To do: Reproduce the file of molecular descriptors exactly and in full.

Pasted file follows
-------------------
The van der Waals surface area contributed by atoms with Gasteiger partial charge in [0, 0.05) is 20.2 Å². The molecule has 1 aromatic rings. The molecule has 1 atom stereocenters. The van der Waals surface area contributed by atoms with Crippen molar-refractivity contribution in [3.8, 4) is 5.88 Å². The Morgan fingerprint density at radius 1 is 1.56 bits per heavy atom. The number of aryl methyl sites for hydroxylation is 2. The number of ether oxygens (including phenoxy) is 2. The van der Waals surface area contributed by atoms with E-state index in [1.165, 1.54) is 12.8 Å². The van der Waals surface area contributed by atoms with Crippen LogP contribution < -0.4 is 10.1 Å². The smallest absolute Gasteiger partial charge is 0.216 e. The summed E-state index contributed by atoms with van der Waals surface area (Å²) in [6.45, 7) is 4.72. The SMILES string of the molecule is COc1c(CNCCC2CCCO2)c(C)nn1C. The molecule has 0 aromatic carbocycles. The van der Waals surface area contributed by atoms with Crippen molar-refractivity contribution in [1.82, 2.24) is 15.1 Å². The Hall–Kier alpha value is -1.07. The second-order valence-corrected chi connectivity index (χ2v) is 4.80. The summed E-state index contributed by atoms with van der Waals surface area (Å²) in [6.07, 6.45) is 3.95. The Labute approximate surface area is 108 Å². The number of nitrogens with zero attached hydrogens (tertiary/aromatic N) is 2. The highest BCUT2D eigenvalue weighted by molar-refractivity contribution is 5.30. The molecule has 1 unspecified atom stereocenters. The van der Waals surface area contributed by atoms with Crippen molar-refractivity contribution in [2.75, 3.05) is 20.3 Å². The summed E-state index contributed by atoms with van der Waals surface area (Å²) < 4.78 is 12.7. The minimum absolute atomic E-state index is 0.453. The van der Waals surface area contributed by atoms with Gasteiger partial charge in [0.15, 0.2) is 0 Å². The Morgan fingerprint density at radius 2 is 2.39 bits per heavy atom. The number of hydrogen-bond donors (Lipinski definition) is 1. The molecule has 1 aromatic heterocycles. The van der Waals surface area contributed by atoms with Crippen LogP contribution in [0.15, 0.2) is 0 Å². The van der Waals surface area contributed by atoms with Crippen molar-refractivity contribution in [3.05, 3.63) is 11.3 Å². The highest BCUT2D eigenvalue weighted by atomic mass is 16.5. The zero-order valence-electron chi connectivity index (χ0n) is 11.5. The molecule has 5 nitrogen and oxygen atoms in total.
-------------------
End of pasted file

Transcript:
The van der Waals surface area contributed by atoms with Gasteiger partial charge in [0, 0.05) is 20.2 Å². The molecule has 1 aromatic rings. The molecule has 1 atom stereocenters. The van der Waals surface area contributed by atoms with Crippen molar-refractivity contribution in [3.8, 4) is 5.88 Å². The Morgan fingerprint density at radius 1 is 1.56 bits per heavy atom. The number of aryl methyl sites for hydroxylation is 2. The number of ether oxygens (including phenoxy) is 2. The van der Waals surface area contributed by atoms with E-state index in [1.165, 1.54) is 12.8 Å². The van der Waals surface area contributed by atoms with Crippen LogP contribution < -0.4 is 10.1 Å². The smallest absolute Gasteiger partial charge is 0.216 e. The summed E-state index contributed by atoms with van der Waals surface area (Å²) in [6.45, 7) is 4.72. The SMILES string of the molecule is COc1c(CNCCC2CCCO2)c(C)nn1C. The molecule has 0 aromatic carbocycles. The van der Waals surface area contributed by atoms with Crippen molar-refractivity contribution in [1.82, 2.24) is 15.1 Å². The Hall–Kier alpha value is -1.07. The second-order valence-corrected chi connectivity index (χ2v) is 4.80. The summed E-state index contributed by atoms with van der Waals surface area (Å²) in [6.07, 6.45) is 3.95. The Labute approximate surface area is 108 Å². The number of nitrogens with zero attached hydrogens (tertiary/aromatic N) is 2. The highest BCUT2D eigenvalue weighted by molar-refractivity contribution is 5.30. The molecule has 1 unspecified atom stereocenters. The van der Waals surface area contributed by atoms with Crippen molar-refractivity contribution in [2.75, 3.05) is 20.3 Å². The summed E-state index contributed by atoms with van der Waals surface area (Å²) < 4.78 is 12.7. The minimum absolute atomic E-state index is 0.453. The van der Waals surface area contributed by atoms with Gasteiger partial charge in [0.15, 0.2) is 0 Å². The Morgan fingerprint density at radius 2 is 2.39 bits per heavy atom. The number of hydrogen-bond donors (Lipinski definition) is 1. The molecule has 1 aromatic heterocycles. The van der Waals surface area contributed by atoms with Crippen LogP contribution in [0.15, 0.2) is 0 Å². The van der Waals surface area contributed by atoms with Crippen molar-refractivity contribution in [3.05, 3.63) is 11.3 Å². The highest BCUT2D eigenvalue weighted by atomic mass is 16.5. The zero-order valence-electron chi connectivity index (χ0n) is 11.5. The molecule has 5 nitrogen and oxygen atoms in total.